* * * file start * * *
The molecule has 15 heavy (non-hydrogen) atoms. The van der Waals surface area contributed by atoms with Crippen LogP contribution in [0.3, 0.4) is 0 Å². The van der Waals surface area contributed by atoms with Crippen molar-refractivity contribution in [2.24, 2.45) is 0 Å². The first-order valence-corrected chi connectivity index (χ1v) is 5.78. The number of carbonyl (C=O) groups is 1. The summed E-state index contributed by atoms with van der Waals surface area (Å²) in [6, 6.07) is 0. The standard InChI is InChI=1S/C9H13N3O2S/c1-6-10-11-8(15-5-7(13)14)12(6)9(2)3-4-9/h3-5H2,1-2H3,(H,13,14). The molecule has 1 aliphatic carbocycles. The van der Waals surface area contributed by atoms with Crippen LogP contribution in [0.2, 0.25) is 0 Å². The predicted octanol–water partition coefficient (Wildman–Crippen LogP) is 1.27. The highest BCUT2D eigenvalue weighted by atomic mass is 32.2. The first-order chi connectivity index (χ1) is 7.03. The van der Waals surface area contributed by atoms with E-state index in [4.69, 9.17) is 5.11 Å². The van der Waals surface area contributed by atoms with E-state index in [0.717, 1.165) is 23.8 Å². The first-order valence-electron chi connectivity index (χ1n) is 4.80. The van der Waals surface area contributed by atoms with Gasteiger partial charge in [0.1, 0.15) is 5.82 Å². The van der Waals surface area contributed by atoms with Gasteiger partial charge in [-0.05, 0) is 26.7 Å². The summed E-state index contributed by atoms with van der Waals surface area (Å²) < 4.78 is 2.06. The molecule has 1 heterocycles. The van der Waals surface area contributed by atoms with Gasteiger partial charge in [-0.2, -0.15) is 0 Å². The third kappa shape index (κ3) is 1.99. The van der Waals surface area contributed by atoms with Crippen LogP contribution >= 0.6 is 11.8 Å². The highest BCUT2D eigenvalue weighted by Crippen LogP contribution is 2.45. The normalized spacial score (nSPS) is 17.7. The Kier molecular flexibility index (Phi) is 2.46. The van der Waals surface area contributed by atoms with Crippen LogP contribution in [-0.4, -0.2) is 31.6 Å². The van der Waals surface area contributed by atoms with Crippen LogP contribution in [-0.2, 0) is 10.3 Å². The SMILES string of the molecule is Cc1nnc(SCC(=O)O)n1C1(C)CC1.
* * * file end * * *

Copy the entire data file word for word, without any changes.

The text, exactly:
The molecule has 15 heavy (non-hydrogen) atoms. The van der Waals surface area contributed by atoms with Crippen LogP contribution in [0.3, 0.4) is 0 Å². The van der Waals surface area contributed by atoms with Crippen molar-refractivity contribution in [2.24, 2.45) is 0 Å². The first-order valence-corrected chi connectivity index (χ1v) is 5.78. The number of carbonyl (C=O) groups is 1. The summed E-state index contributed by atoms with van der Waals surface area (Å²) in [6, 6.07) is 0. The standard InChI is InChI=1S/C9H13N3O2S/c1-6-10-11-8(15-5-7(13)14)12(6)9(2)3-4-9/h3-5H2,1-2H3,(H,13,14). The molecule has 1 aliphatic carbocycles. The van der Waals surface area contributed by atoms with Crippen LogP contribution in [0.2, 0.25) is 0 Å². The predicted octanol–water partition coefficient (Wildman–Crippen LogP) is 1.27. The highest BCUT2D eigenvalue weighted by atomic mass is 32.2. The first-order chi connectivity index (χ1) is 7.03. The van der Waals surface area contributed by atoms with E-state index in [4.69, 9.17) is 5.11 Å². The van der Waals surface area contributed by atoms with E-state index in [0.717, 1.165) is 23.8 Å². The first-order valence-electron chi connectivity index (χ1n) is 4.80. The van der Waals surface area contributed by atoms with Gasteiger partial charge in [0.1, 0.15) is 5.82 Å². The van der Waals surface area contributed by atoms with Gasteiger partial charge in [-0.05, 0) is 26.7 Å². The summed E-state index contributed by atoms with van der Waals surface area (Å²) < 4.78 is 2.06. The molecule has 1 heterocycles. The van der Waals surface area contributed by atoms with Gasteiger partial charge in [-0.2, -0.15) is 0 Å². The third kappa shape index (κ3) is 1.99. The van der Waals surface area contributed by atoms with Crippen LogP contribution >= 0.6 is 11.8 Å². The highest BCUT2D eigenvalue weighted by Crippen LogP contribution is 2.45. The normalized spacial score (nSPS) is 17.7. The Kier molecular flexibility index (Phi) is 2.46. The van der Waals surface area contributed by atoms with Crippen LogP contribution in [-0.4, -0.2) is 31.6 Å². The van der Waals surface area contributed by atoms with Crippen LogP contribution in [-0.2, 0) is 10.3 Å². The SMILES string of the molecule is Cc1nnc(SCC(=O)O)n1C1(C)CC1.